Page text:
Finished reading again, for the third time, one of my favourite novels, Staying On by Paul Scott. It was published in 1977 (when it won the Booker Prize), a year before Scott’s death at the age of fifty seven from colon cancer.
Set in 1972 it tells the story of retired British army Colonel Tusker Smalley and his wife Lucy, both eccentric (though she less so), who stayed on in India after independence in 1947, when they were in their forties. Tusker had worked until he was sixty as a merchant for an international shipping agency until forced to retire.
By now, roles are reversed and the formerly ruled and vanquished are in power: “times for them had changed for the better… their own old humiliations were being adequately paid for by new.”
The Smalleys eventually settled in a small Himalayan town and live in the rundown annexe (known grandly as The Lodge) of Smith’s Hotel which they lease from the dictatorial parvenu Mrs Bhoolabhoy, an unprepossessing Hindu woman who bullies her Indian Christian (and third) husband Frankie, in between her migraines and meals. She decides to merge her holding with the glitzy and over-towering Shiraz hotel opposite her place. This means that the Smalleys – who are now down on their finances and struggling (though Lucy does not know exactly how badly) – are to be evicted.
On page one Tusker dies upon receiving notice to quit but the story is told in a series of flashbacks, in imagined conversations and in letters (one written by Tusker is the only ‘love’ letter ‘Luce’, as he calls her when he is being affectionate, has received in her life). Tusker is obnoxious, loud-mouthed, racist and cruel, especially to Ibrahim, their servant, whose inner thoughts, observations and English solecisms are truly hilarious and perhaps mischievous.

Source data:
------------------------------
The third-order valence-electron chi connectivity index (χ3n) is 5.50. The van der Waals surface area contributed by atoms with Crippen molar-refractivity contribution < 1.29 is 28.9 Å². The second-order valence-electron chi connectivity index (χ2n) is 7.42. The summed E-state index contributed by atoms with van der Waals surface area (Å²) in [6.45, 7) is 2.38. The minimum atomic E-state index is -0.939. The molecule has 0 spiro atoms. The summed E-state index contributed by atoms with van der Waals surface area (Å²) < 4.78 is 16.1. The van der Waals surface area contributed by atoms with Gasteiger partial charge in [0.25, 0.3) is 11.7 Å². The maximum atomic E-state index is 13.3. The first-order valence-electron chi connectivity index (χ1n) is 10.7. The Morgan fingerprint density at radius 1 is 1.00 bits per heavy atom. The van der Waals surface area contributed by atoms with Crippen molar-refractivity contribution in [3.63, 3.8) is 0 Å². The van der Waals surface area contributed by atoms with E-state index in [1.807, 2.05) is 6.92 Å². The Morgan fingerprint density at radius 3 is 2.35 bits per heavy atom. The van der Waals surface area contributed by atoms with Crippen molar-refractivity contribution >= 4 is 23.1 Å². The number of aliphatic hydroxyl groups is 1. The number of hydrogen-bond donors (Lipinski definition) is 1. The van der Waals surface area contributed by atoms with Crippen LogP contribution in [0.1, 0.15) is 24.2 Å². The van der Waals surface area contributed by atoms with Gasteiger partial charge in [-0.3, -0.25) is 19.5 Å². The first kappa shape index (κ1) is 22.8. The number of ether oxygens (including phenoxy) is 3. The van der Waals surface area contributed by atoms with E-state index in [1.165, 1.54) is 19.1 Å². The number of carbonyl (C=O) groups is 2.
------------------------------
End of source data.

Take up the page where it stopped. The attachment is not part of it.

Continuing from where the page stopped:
The novel is both comical and tragic – powerfully so, and at the end I am in tears at Lucy’s soliloquy. In an earlier scene when arguing with Tusker about their electric stove which doesn’t work properly she says: “I have not stayed on in India to become, in my old age, either a cook or a masalchi [kitchen servant]. You have always pointed out the advantages people like us enjoy over those who have gone home and have to make do without servants even when they can afford them. If we had gone home I should have welcomed turning my hand to what whatever was necessary. But we did not go home and so I don’t welcome turning it.”
Before the British had left, Lucy and Tusker had been subject to snobbery by his military superiors and their wives. But when they left, “Lucy realized that nothing had changed for her, because there was this new race of sahibs and memsahibs of international status and connection who had taken the place of generals and Mrs Generals, and she and Tusker had become for them almost as far down in the social scale as the Eurasians were in the days of the raj.”
What a wonderful novel. After closing the last page we are simply left thinking of Lucy, lonely Lucy, stranded in a ‘strange’ continent, while Tusker finally gets to ‘go home’.